The Alien franchise has become something of a monster – the first movie, released in 1979, was such a huge success that it spawned a further four more films – each worse than the last, up to the recent and frankly misjudged Prometheus – a comic book series on top of this, a handful of video games, and some truly dreadful spin-offs with the Predator movies. Its a franchise constantly parodied and referenced in pop-culture and with so much sheer brand exposure, it’s easy to forget just how good the series was at the start. Alien is not just one of the best horror movies of all time, it’s also simply one of the best movies of all time. The franchise, for all its flaws, was born from the sheer strength and imagination of this one movie. Ridley Scott’s incredible science-fiction masterpiece stands as a case of cinematic perfection, with all the separate elements – from cast to cinematography, plot to pacing, design to direction – coming together with such passion and unity, that the final result is really something to behold.The plot is very simple – the crew of commercial towing ship the Nostromo are awoken early from hypersleep by a mysterious SOS signal coming from a nearby planet. Tied by company contracts, the crew are forced to inspect the call, and come across a derelict alien ship filled with strange eggs. Something unpleasant attaches itself to one of the crew, and without realising what they’re carrying, the group set off home – bringing with them a hostile and aggressive alien lifeform which slowly begins to pick its way through the ship’s occupants. Further complications arise when the creature proves impossible to kill, and some of crew may know more about the situation than they’re letting on…Though Ridley Scott has become somewhat hit or miss recently, he began his career as a fantastic visual director, and Alien, purely on an aesthetic design and cinematography level, is a great example of this. The film looks amazing. Scott has an artist’s eye for composition and each shot is framed beautifully; you could hang stills on your wall. Lighting is incredible throughout the movie and used to great effect – dark and backlit to keep things hidden, painfully bright at times, erratic and crazed towards the climax – the sheer intensity of mood the movie manages to generate just through the lighting is hugely impressive. This is Scott’s purest movie and, putting Blade Runner aside, his best directed. Set-design is extremely impressive throughout – the industrial, worn down working class-look of the Nostromo really adds a sense of gritty realism to the movie; previous science-fiction films, such as Kubrick’s 2001, tended to be very bright, very clean and very white. Scott rejects this in Alien, portraying a realistic, gritty view of the future – a future where signs are held onto walls by duct-tape – and whilst the used and broken future is something of a cinematic standard now, it was Alien that inspired the trend, and Alien that it did best.The human world of the Nostromo is contrasted by the brilliant derelict ship – all curves and ribbed walls, strangely organic and very very alien – audiences at the time had never seen anything like this and the designer, H. R. Giger deserves a lot of praise for his work here, as do artists Foss and Giraud, all of whom came to the project on the recommendation of writer Dan O Bannon, after Jodorowsky’s Dune fell through. Alien is a beautiful movie with great cinematography and set design, as well as a truly eerie soundtrack from Jerry Goldsmith, which captures both an operatic sense of space wonder and a disturbing, David Lynch-like level of horror. What’s most striking about the soundtrack is how little you notice it, but it realy does raise the atmosphere. On the whole, Alien is a great example of taking a B-movie (monster kills people in space) but treating it with the respect of an A-feature. In the wrong hands this could have been a forgettable flick, yet everyone involved was at the top of their game, working with so much passion to create a truly unforgettable cinematic experience. There’s a real sense of poetry to Alien, something which all of the sequels, including Aliens, are lacking. Scott was trying to do something a little bolder here.Its important to note that though Alien inspired most of the science-fiction movies which followed – at least in terms of their looks – it really shouldn’t be counted as science-fiction. In terms of atmosphere, tone and themes, Alien is a horror movie – Scott rejected science-fiction classics when crafting the film, stating that he wanted to make ‘The Texas Chain Saw Massacre in space,’ and that attitude is really clear when watching the movie. Alien is one of the best designed scary movies of all time. It’s incredibly tense; one of the best paced movies ever – working with a slow, atmospheric first hour, the film racks up the horror, rendering the characters’ situation increasingly hopeless before cranking up to a terrifying and intense climax. Every scare is perfectly timed, and each is greater than the last. You could study the movie as an exercise in generating tension, it’s that well put together.The film works like a spiral staircase, getting narrower towards the top until the pressure becomes almost unbearable, and stands with The Shining, [Rec] and The Blair Witch Project as one of the best horror movies in terms of narrative structure. It is also a horror movie in the true definition of the word – the focus here is on the things which can’t be unseen, the grotesque, the physically disgusting sickening horror which sticks in the mind for hours afterwards, and very few movies can claim to be this powerful. The pacing is unbelievable; Alien is a slow burn and very measured in its editing, which really makes it all the more effective. It’s rare for a horror movie to have this much patience – take for example, the scene in which Harry Dean Stanton goes to find Jones the cat; Scott spends almost a full minute on a close up of Stanton washing his face, allowing the tension to rack up and making things almost unbearable for the audience, who know the alien is about to attack. The crew feel like mice being stalked by a snake, and nowhere in the movie feels safe; the audience is never sure where the alien is or when it’s going to attack, and trying to scan the piping, wires and walls for the creature is maddening. Rarely has space and screen been used so effectively. Alien is a surprising movie and very tight; every scene raises the stakes and makes the situation worse, and every scene shows the audience something they’ve never seen before. The setting helps the horror too; the labyrinthine corridors of the Nostromo are used to great effect and stand with the Overlook Hotel as one of the horror genre’s greatest settings – the dark lighting, wirey walls and masses of piping mean that the alien could be hiding anywhere; characters and audience are on constant alert. The ship is also contradictory, both huge in scale yet tight and claustrophobic, with the space setting working like the snow in The Shining by rendering escape utterly impossible. The alien’s acid blood also works as a great narrative trap, as the crew cannot hurt the creature without fear of damaging the ship.On top of tense pacing and atmospheric dread, the film gets most of its horror from its central monster. The alien, designed by H. R. Giger, stands as the greatest cinematic creature of all time. The sheer imagination of the design is stunning; there’s never been anything like the alien before or since and audiences at the time was horrified. Working with the idea of parasites, the way the alien gets onto the ship is inspired and terrifying, body-horror at its best, and the fact the alien is constantly growing and changing means that audiences are never entirely sure what they’re looking at. Sure, the creature has been bastardized – from the sequel onwards, which stripped the alien of its mystery and turned it into a bug – but it still remains striking in its original form. Utterly mysterious, it’s difficult to get a grip on, and H.R Giger’s fascination with sex really helps the design. It’s initial form – the face-hugger, works as a vagina with a penis attached; it’s main form, with the long, eyeless shaft and dripping, extending mouth, is hugely phallic – this is a nightmare rape-monster, something from the subconscious, something people don’t want to see or deal with. The alien is beautiful in a way, and designed to be sexual in a horrific, unpleasant fashion which makes audiences really uncomfortable.The film plays into almost Freudian levels of uncomfortable sex issues and this is where it generates most of its horror. Alien is about rape; the way the creature impregnates its hosts by violently forcing something down their throats, the mid-movie attack on Ripley with a magazine, the character towards the climax who is literally raped to death off screen – Alien uses sex fears to drive its horrors home. It’s a film about bodily intrusion and violation, about rape and birth and heavy on sexual imagery. Giger’s designs are heavily sexualised for example; the ship’s computer is fittingly called ‘Mother,’ the alien is referred to as its host’s son – the movie is full of distressing sex and birth related ideas. Interesting, the first three movies of the Alien franchise work with this and stand as a kind of life ark – the first movie is about birth, the second about family, and the third about death. Admittedly this theory collapses with Alien: Resurrection but it’s hard to see that movie and everything released afterwards as canon.Alien is also unique for its hero. Movies at the time did not have female protagonists, and Ripley stands as an inspiration. Ripley paved the way for Lara Croft, Sarah Connor, Xena, Buffy Summers, The Bride, Clarice Starling. In Alien, Ripley’s sex is never called upon or questioned – in fact, all the of the movie’s characters were written as asexual, to be played by either man or woman, and the lack of sex politics here is hugely refreshing. It helps that Ripley is one of the greatest cinematic characters, and so well played by Sigourney Weaver. Her first performance in the role, Weaver comes across as tough, frightened but resourceful and proactive at the same time, a woman thrust into a hopeless situation and doing everything in her power to survive. Essentially, at this point in the franchise, Weaver plays the character scene for scene and its a great performance, considerably more human and less aggressive than in Aliens, though it’s from the sequel onwards however that she really makes the role iconic, standing as one of cinema’s female greats, before finishing things off with a dark and world-weary performance in the third film which really caps the character. The rest of the cast are amazing too; all of the characters are very well written and come across as believable, which helps sell the horror of the situation. Veronica Cartwright serves as the audience, representing their fears and questions, Yaphet Kotto is on edge and tough with a hint of fear, Ian Holm is unsettling and uncanny, Tom Skerritt resourceful and brave, Harry Dean Stanton world-weary and John Hurt gets one of the best scenes in all of cinema. Alien has a great roster of character actors all giving 110% in their performances; everyone is committed, and this makes all the difference. What’s surprising re-watching Alien is how well-drawn all the characters actually are, and how much of an actor’s movie it is. Ridley purposefully hired a team of brilliant actors so that he could focus on the visuals and not their performance, and it really works with this movie. Watching the interchanging power dynamics within the group – Dallas, to Parker, to Ripley – is fascinating and believable. Unlike Aliens, which deals in broad caricatures, Alien takes its time to develop its crew, which makes their deaths more shocking too.Alien is a truly stunning horror movie – brilliantly directed, with great cinematography, set and creature design, characters, actors – it’s not hard to see how such an imaginative and intense film spawned such a vast franchise. But re-watching all the Alien movies, it becomes clear that the original is in a different league to those that followed. Ridley Scott and his crew were trying to do something far deeper and darker here, and Aliens takes the series down a very different path. Aliens is a great movie too, but it’s dated in comparison to the original, which seems to get better with each viewing. A horror movie for adults; there’s a coldness and indifference to Alien, a sense that not only are we not alone in the universe, we don’t really matter to the universe at all.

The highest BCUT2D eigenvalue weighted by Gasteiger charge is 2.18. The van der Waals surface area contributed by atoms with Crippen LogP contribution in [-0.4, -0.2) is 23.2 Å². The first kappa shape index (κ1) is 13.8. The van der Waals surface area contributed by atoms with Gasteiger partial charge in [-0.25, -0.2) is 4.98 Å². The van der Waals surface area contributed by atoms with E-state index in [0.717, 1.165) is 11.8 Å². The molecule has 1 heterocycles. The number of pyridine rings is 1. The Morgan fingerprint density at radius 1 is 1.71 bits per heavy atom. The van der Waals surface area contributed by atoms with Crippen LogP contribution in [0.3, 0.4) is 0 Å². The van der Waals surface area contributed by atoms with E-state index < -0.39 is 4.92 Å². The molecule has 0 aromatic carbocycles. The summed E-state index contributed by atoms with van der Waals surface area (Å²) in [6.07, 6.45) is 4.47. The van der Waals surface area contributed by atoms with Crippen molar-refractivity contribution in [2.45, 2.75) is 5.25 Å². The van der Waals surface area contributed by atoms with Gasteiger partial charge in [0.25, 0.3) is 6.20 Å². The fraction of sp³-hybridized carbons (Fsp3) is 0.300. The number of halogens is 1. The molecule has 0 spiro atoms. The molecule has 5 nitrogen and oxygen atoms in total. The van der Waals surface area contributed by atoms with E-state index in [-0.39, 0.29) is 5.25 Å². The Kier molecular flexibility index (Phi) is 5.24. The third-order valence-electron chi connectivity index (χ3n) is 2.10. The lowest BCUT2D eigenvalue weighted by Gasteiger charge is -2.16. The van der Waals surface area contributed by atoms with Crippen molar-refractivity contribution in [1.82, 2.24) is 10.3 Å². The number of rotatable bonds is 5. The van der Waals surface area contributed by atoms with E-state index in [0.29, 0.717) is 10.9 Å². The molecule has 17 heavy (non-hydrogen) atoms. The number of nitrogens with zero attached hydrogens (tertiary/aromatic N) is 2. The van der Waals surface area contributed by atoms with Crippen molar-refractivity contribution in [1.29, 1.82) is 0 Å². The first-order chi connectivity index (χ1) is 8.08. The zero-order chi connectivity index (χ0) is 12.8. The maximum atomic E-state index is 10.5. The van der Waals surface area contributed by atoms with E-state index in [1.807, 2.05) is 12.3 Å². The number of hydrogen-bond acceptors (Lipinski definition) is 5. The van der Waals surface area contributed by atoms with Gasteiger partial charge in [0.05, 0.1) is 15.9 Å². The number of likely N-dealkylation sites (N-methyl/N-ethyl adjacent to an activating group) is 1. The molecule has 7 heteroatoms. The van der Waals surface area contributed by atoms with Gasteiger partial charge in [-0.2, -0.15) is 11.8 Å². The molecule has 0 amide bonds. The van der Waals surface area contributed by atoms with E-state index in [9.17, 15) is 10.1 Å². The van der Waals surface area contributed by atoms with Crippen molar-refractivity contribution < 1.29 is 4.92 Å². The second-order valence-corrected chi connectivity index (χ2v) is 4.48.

This post is the start of a retrospective feature on all the Alien movies. Expect to see my thoughts on Aliens (a movie I loved as a kid which I no longer feel holds up quite as well, though there’s a lot to love), Alien 3 (which is a mess, but seems to have aged better than it had any right to, and contains moments of brilliance) and maybe Alien: Resurrection (the irredeemably awful one).